Pentagon Opens Door to 5G Network Shared With Civilian Cellphones
By Drew FitzGerald
U.S. officials are exploring concepts for a new 5G wireless
network that would let Silicon Valley giants and other businesses
tap valuable Pentagon airwaves, setting up a potential clash over
how to deploy the next-generation technology.
The Department of Defense issued a request for information
Friday that could open the door for investors to bid on contracts
to build a domestic cellular network for both the military and for
commercial operators. That dual-use structure would allow companies
to link connected cars, factories and hospitals over ultrafast
fifth-generation signals without bidding for the licenses at
The proposal would keep the Pentagon in control of the airwaves,
which are used for radar and other military hardware. Most
cellphone signals today travel over frequencies that carriers like
Verizon Communications Inc. and AT&T Inc. spend billions of
dollars to reserve.
The U.S. wireless market has been dominated by three providers
since T-Mobile US Inc.'s takeover of Sprint earlier this year. All
three companies have started rolling out 5G services by upgrading
their existing networks, expecting to sell ultrafast connections
for their smartphone customers.
But several technology giants have sought toeholds in wireless
communications on their own. Google owner Alphabet Inc. has been an
active advocate of sharing wireless spectrum. Some Google
executives discussed the Pentagon proposal in meetings with
government officials earlier this year, according to people
familiar with the talks.
It is unclear whether Google would participate in a potential
Pentagon project or is simply advocating a policy that could lower
the market price of internet data on the go, which would benefit
its advertising and cloud-computing businesses. A Google
spokeswoman declined to comment on the meetings.
The process already has attracted interest from defense
contractors, according to a person familiar with the discussions.
The request published Friday highlighted the network's military
purpose, noting its "intent is to ensure the greatest effective and
efficient use of the Department of Defense's spectrum for training,
readiness, and lethality."
The most valuable asset available to any contract winner would
come from the spectrum. Companies bid about $4.6 billion for
licenses in a recent Federal Communications Commission auction for
similar mid-band frequencies. Another license sale slated to start
in December will fetch tens of billions of dollars, according to
industry analysts. Leasing military spectrum, as the Pentagon has
suggested, would lower those network operators' acquisition
A shared network could still face opposition from wireless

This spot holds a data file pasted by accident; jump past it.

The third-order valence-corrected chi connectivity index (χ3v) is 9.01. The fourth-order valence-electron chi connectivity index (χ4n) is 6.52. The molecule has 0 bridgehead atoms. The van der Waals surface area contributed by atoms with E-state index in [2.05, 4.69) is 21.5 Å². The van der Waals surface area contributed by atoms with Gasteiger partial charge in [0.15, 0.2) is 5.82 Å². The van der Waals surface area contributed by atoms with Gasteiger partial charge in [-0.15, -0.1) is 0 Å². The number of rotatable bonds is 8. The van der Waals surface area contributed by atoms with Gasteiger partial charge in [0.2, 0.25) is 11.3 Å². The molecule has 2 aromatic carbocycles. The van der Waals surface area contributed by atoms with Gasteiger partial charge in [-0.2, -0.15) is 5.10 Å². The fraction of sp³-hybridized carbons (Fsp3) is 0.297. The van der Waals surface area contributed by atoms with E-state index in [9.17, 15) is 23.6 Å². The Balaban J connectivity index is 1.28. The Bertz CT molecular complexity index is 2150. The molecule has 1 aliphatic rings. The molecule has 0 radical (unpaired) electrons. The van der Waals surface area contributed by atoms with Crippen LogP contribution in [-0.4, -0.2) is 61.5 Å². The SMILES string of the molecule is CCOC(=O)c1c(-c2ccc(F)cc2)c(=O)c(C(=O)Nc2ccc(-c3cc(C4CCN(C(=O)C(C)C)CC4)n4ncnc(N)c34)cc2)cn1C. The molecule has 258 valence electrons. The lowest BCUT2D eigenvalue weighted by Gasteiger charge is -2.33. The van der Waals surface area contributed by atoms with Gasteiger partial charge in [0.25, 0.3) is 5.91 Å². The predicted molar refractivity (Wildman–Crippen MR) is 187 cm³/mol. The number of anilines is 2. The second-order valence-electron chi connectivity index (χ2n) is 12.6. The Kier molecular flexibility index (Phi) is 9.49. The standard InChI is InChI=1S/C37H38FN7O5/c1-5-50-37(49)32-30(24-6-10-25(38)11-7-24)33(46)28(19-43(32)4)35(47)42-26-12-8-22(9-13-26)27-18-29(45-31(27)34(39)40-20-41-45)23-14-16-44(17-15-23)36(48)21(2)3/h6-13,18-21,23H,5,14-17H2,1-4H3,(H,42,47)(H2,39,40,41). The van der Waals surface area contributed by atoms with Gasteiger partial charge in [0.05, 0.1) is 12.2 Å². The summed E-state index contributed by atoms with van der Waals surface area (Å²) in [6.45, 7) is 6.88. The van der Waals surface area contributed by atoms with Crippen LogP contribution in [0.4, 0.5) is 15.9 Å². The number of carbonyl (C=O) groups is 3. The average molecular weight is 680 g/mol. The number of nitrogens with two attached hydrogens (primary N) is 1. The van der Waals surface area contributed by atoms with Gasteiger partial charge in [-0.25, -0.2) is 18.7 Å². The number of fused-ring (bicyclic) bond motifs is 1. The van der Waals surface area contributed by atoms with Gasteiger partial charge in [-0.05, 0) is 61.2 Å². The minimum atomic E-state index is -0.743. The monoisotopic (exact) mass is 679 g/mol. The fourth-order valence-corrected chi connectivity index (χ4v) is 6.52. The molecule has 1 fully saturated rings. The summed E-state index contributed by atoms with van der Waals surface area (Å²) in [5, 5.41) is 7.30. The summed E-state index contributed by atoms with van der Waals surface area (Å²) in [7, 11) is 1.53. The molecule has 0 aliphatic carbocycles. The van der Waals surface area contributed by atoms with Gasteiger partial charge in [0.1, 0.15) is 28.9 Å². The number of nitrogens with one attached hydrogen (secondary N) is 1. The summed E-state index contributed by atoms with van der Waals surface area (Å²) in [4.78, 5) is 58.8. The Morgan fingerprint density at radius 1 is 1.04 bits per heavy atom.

carriers and from factions within the administration. White House
officials including President Trump publicly rebuked a similar
proposal for a nationwide network in early 2018.
Former Google Chairman Eric Schmidt has also publicly urged the
administration to adopt the plan. Mr. Schmidt, who ended an
advisory relationship with the online search giant in February, has
remained active in the venture capital world through Schmidt
Futures, a philanthropy. He also served on the Pentagon's Defense
Innovation Board until last week, when his term expired.
During a recent industry event hosted by telecom trade group
Incompas, Mr. Schmidt called the lack of 5G coverage "a national
emergency" that put U.S. industry at a disadvantage to China
"unless we do some form of sharing."
Past spectrum-sharing proposals have faced stiff opposition from
the wireless industry. Nick Ludlum, a spokesman for the wireless
industry trade association CTIA, said the U.S. already enjoys two
nationwide 5G networks with a third on the way. "We must stay the
course and focus on private-sector solutions," he said.
Backers of the new Pentagon-supported system have said it would
work much like FirstNet, a $40-billion AT&T program to provide
wireless services to police, firefighters and other civilian
public-safety customers. AT&T benefited from that arrangement
because its cellular subscribers can tap FirstNet frequencies for
phone calls and downloads during times of low demand from
The White House recently sided with traditional cellphone
carriers by pledging to direct 100 megahertz of Pentagon spectrum
toward an FCC auction in late 2021. FCC auctions are usually
winner-take-all affairs and have seen the most participation from
telephone companies, though other companies including cable
operators have also paid for spectrum. Satellite operator Dish
Network Corp. has spent more than $21 billion amassing wireless
spectrum for a cellular network.
The new shared-network proposal would target a much wider chunk
of the Department of Defense spectrum. Telecom engineers say those
mid-band frequencies, when available in broad swaths, are ideal for
new 5G technology and are seeing commercial use in other
Write to Drew FitzGerald at email@example.com
(END) Dow Jones Newswires
September 21, 2020 07:29 ET (11:29 GMT)
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